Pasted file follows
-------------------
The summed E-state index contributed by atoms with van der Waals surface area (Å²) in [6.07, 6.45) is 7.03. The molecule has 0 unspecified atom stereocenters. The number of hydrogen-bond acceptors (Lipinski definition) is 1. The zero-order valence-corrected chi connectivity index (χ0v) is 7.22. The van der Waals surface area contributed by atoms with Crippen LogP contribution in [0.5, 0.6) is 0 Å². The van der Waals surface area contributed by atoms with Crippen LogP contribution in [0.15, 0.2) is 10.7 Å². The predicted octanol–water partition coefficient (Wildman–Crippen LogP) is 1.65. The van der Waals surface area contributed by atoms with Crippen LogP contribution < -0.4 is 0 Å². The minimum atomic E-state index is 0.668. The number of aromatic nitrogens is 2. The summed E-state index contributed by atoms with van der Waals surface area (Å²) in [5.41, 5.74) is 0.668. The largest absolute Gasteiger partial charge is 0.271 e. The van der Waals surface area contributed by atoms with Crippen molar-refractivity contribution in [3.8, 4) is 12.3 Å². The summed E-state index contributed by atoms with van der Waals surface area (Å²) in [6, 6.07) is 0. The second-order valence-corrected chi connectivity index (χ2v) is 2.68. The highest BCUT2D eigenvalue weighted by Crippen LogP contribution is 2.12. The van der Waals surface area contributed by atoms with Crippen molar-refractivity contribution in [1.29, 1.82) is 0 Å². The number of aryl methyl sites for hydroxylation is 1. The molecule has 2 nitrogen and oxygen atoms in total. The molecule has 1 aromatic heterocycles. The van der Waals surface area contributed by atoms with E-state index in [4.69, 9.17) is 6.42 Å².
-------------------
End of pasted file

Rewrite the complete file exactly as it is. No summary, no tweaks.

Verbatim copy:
The summed E-state index contributed by atoms with van der Waals surface area (Å²) in [6.07, 6.45) is 7.03. The molecule has 0 unspecified atom stereocenters. The number of hydrogen-bond acceptors (Lipinski definition) is 1. The zero-order valence-corrected chi connectivity index (χ0v) is 7.22. The van der Waals surface area contributed by atoms with Crippen LogP contribution in [0.5, 0.6) is 0 Å². The van der Waals surface area contributed by atoms with Crippen LogP contribution in [0.15, 0.2) is 10.7 Å². The predicted octanol–water partition coefficient (Wildman–Crippen LogP) is 1.65. The van der Waals surface area contributed by atoms with Crippen LogP contribution < -0.4 is 0 Å². The minimum atomic E-state index is 0.668. The number of aromatic nitrogens is 2. The summed E-state index contributed by atoms with van der Waals surface area (Å²) in [5.41, 5.74) is 0.668. The largest absolute Gasteiger partial charge is 0.271 e. The van der Waals surface area contributed by atoms with Crippen molar-refractivity contribution in [3.8, 4) is 12.3 Å². The summed E-state index contributed by atoms with van der Waals surface area (Å²) in [6, 6.07) is 0. The second-order valence-corrected chi connectivity index (χ2v) is 2.68. The highest BCUT2D eigenvalue weighted by Crippen LogP contribution is 2.12. The van der Waals surface area contributed by atoms with Crippen molar-refractivity contribution in [1.29, 1.82) is 0 Å². The number of aryl methyl sites for hydroxylation is 1. The molecule has 2 nitrogen and oxygen atoms in total. The molecule has 1 aromatic heterocycles. The van der Waals surface area contributed by atoms with E-state index in [4.69, 9.17) is 6.42 Å².